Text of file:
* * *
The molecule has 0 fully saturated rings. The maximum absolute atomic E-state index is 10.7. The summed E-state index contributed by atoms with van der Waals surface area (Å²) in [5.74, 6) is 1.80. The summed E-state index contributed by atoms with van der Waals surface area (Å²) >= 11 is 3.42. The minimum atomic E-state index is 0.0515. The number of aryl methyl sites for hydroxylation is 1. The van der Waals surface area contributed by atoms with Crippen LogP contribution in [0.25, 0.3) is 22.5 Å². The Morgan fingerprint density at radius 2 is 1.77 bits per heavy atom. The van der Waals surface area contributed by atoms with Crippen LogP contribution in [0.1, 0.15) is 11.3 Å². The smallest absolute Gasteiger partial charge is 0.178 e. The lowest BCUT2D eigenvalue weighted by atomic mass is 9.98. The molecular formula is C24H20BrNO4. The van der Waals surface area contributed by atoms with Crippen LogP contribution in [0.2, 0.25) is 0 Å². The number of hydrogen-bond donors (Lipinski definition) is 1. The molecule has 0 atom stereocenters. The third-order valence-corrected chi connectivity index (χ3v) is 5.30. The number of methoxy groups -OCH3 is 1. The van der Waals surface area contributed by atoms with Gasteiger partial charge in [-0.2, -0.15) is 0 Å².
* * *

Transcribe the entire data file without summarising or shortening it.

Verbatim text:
The molecule has 0 fully saturated rings. The maximum absolute atomic E-state index is 10.7. The summed E-state index contributed by atoms with van der Waals surface area (Å²) in [5.74, 6) is 1.80. The summed E-state index contributed by atoms with van der Waals surface area (Å²) >= 11 is 3.42. The minimum atomic E-state index is 0.0515. The number of aryl methyl sites for hydroxylation is 1. The van der Waals surface area contributed by atoms with Crippen LogP contribution in [0.25, 0.3) is 22.5 Å². The Morgan fingerprint density at radius 2 is 1.77 bits per heavy atom. The van der Waals surface area contributed by atoms with Crippen LogP contribution in [0.1, 0.15) is 11.3 Å². The smallest absolute Gasteiger partial charge is 0.178 e. The lowest BCUT2D eigenvalue weighted by atomic mass is 9.98. The molecular formula is C24H20BrNO4. The van der Waals surface area contributed by atoms with Crippen LogP contribution in [0.2, 0.25) is 0 Å². The number of hydrogen-bond donors (Lipinski definition) is 1. The molecule has 0 atom stereocenters. The third-order valence-corrected chi connectivity index (χ3v) is 5.30. The number of methoxy groups -OCH3 is 1. The van der Waals surface area contributed by atoms with Gasteiger partial charge in [-0.2, -0.15) is 0 Å².